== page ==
The Supreme Court on Wednesday put on hold an order passed by the Bombay High Court that acquitted a man after observing that groping without “skin-to-skin contact” does not constitute as sexual assault under the Protection of Children from Sexual Offences Act, Live Law reported.

A bench headed by Chief Justice of India SA Bobde stayed the acquittal on a mention made by the Attorney General of India KK Venugopal. He submitted that the judgement was “unprecedented” and “is likely to set a dangerous precedent”.

Justice Bobde asked Venugopal to file a petition against the judgement. The court also issued notice to the accused in the case and sought his response in two weeks.

In a judgement passed on January 19, the Bombay High Court had ruled that groping a minor’s breast without removing their top did not fall into the category of sexual assault defined under Section 7 of the Act. A bench of Justice Pushpa Ganediwala was hearing an appeal against the conviction in a case where a man had allegedly taken a minor girl to his house on the pretext of offering her a fruit, pressed her breasts and partially stripped her.

Section 7 of the POCSO Act states, “Whoever, with sexual intent touches the vagina, penis, anus or breast of the child or makes the child touch the vagina, penis, anus or breast of such person or any other person, or does any other act with sexual intent which involves physical contact without penetration, is said to commit sexual assault.”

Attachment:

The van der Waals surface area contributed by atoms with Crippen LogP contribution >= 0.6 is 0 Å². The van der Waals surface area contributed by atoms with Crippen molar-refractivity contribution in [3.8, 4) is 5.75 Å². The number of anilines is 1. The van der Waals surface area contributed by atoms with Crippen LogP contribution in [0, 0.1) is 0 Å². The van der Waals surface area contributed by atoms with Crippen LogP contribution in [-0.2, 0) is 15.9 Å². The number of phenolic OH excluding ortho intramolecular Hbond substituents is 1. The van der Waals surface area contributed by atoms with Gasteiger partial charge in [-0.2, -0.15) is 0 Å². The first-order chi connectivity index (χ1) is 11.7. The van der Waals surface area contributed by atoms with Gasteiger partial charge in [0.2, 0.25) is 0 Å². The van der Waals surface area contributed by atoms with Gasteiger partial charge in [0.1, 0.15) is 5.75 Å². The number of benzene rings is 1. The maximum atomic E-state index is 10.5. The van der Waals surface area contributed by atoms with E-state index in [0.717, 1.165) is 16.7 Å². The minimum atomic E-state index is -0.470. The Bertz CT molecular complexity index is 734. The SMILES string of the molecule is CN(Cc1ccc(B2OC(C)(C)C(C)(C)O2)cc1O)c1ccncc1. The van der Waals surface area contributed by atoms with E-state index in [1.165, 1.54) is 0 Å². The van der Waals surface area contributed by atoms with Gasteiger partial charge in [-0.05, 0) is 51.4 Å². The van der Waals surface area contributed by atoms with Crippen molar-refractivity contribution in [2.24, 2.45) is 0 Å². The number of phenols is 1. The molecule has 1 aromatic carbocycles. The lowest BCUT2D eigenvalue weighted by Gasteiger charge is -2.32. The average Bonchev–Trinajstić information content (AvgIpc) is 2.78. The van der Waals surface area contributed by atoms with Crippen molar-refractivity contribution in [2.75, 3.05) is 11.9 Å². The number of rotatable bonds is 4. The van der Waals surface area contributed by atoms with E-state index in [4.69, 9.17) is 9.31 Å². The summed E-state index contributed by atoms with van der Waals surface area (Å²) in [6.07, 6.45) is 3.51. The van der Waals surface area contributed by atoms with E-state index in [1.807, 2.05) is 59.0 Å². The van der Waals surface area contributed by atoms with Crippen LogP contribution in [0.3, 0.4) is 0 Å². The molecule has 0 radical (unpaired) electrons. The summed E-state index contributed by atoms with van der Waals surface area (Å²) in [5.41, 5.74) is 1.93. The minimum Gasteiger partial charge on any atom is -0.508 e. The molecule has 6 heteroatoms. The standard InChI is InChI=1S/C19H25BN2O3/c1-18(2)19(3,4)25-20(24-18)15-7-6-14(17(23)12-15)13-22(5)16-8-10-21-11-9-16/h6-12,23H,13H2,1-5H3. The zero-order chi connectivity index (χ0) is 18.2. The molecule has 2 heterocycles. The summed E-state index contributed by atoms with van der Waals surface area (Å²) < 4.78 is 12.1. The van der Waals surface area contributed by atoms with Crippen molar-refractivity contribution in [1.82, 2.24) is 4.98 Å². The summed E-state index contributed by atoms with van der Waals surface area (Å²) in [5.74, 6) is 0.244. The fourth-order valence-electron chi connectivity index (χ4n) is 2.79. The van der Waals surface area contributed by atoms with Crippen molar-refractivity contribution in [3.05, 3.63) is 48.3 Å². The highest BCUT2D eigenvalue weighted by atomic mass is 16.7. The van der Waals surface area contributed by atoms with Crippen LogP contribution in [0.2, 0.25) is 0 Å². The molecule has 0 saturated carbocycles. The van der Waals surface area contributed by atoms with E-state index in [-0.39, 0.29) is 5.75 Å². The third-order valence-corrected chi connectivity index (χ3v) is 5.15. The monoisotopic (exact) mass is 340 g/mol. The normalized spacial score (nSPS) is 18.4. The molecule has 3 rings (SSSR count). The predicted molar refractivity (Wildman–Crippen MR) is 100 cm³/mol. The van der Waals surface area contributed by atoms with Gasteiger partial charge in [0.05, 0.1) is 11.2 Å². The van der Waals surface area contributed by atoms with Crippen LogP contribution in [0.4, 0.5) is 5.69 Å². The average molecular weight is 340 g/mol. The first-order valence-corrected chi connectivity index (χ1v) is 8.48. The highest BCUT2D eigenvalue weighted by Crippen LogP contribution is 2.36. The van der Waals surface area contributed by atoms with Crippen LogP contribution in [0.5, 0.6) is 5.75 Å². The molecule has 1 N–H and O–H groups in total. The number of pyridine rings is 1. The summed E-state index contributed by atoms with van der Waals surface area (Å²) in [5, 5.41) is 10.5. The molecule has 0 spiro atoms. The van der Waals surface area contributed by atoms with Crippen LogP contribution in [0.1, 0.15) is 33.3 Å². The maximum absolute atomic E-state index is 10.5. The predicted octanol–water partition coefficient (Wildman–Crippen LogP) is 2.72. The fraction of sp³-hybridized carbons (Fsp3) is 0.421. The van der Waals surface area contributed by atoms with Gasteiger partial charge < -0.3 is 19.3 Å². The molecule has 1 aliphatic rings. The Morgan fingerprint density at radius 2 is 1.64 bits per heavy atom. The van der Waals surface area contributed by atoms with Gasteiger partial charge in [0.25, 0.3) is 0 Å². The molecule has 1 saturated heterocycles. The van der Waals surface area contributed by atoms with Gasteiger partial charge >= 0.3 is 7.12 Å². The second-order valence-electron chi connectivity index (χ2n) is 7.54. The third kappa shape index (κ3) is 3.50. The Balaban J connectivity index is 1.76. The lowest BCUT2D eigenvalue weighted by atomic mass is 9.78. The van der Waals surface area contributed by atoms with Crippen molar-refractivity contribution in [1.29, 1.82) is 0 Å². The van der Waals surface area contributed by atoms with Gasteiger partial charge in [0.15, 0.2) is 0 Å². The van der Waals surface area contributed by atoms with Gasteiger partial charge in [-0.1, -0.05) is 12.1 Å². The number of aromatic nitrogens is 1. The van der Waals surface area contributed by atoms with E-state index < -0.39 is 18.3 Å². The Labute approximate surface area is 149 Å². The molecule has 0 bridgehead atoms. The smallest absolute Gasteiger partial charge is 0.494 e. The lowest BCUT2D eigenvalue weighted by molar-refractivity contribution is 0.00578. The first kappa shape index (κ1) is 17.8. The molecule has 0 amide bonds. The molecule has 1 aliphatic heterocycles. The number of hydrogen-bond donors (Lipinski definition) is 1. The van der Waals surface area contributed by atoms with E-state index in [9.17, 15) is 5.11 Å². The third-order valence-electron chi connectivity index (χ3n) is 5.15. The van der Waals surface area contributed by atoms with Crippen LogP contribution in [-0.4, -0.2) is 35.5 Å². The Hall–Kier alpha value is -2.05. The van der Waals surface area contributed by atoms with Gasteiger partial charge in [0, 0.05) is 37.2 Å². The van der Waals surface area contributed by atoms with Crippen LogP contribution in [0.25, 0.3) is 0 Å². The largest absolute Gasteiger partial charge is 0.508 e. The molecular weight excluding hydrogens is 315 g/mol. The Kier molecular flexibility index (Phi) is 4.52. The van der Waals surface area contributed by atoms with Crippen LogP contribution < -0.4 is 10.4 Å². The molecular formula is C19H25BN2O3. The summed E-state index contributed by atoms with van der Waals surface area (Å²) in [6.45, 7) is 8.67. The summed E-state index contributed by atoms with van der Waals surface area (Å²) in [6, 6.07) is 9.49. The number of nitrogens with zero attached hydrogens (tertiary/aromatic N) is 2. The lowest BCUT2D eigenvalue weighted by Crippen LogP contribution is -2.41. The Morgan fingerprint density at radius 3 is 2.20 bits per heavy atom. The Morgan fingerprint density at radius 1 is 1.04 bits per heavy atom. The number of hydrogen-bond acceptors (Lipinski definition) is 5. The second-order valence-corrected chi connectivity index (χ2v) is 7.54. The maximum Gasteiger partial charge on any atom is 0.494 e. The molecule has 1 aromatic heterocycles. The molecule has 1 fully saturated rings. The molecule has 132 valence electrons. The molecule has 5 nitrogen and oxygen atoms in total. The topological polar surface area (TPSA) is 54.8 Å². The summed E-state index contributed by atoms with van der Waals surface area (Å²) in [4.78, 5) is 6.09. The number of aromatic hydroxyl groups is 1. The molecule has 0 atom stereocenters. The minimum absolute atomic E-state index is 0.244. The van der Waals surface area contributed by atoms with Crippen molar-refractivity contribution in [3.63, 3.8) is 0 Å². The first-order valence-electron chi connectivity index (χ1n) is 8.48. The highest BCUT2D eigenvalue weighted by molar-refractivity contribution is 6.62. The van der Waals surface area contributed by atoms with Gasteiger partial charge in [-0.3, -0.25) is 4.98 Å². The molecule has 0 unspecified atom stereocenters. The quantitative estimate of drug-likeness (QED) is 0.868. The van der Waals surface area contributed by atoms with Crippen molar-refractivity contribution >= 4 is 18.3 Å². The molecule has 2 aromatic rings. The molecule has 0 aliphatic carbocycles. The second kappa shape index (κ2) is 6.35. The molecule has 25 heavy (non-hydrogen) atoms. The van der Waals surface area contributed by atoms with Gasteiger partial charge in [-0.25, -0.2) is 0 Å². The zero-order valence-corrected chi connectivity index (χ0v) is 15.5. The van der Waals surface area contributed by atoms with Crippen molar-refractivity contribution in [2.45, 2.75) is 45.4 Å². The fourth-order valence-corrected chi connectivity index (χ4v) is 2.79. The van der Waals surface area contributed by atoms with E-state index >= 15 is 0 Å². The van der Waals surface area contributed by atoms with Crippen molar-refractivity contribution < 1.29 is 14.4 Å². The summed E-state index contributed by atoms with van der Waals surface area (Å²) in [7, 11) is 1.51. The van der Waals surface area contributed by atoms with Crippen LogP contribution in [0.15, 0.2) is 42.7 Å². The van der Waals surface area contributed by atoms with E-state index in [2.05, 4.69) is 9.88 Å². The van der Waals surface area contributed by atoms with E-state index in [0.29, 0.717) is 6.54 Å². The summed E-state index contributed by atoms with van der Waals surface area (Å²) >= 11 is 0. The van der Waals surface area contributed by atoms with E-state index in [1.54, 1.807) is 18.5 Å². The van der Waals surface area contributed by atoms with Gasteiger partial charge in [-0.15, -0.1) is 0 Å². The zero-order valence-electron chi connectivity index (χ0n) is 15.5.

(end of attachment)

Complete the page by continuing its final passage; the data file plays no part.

Based on the above definition, the court concluded that for a person to be held guilty under this law, the act would have to be committed with a “sexual intent”, and it must involve “touching the vagina, penis, anus or breast of the child or any other act, which are similar to the acts specifically mentioned in the provision”.

The judge, therefore, acquitted the accused under POCSO Act, while upholding his conviction under Section 354 of the Indian Penal Code, which criminalises outraging the modesty of a woman.

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Several activists and child rights bodies had criticised the judgement, terming it “absolutely unacceptable, outrageous and obnoxious”.

On January 25, the National Commission for Protection of Child Rights had implored the Maharashtra government to file an urgent appeal against the Bombay High Court’s interpretation of what constitutes as sexual assault of a minor. The children’s rights body said the language of the judgement needed to be reviewed at the earliest as it was derogatory to the minor.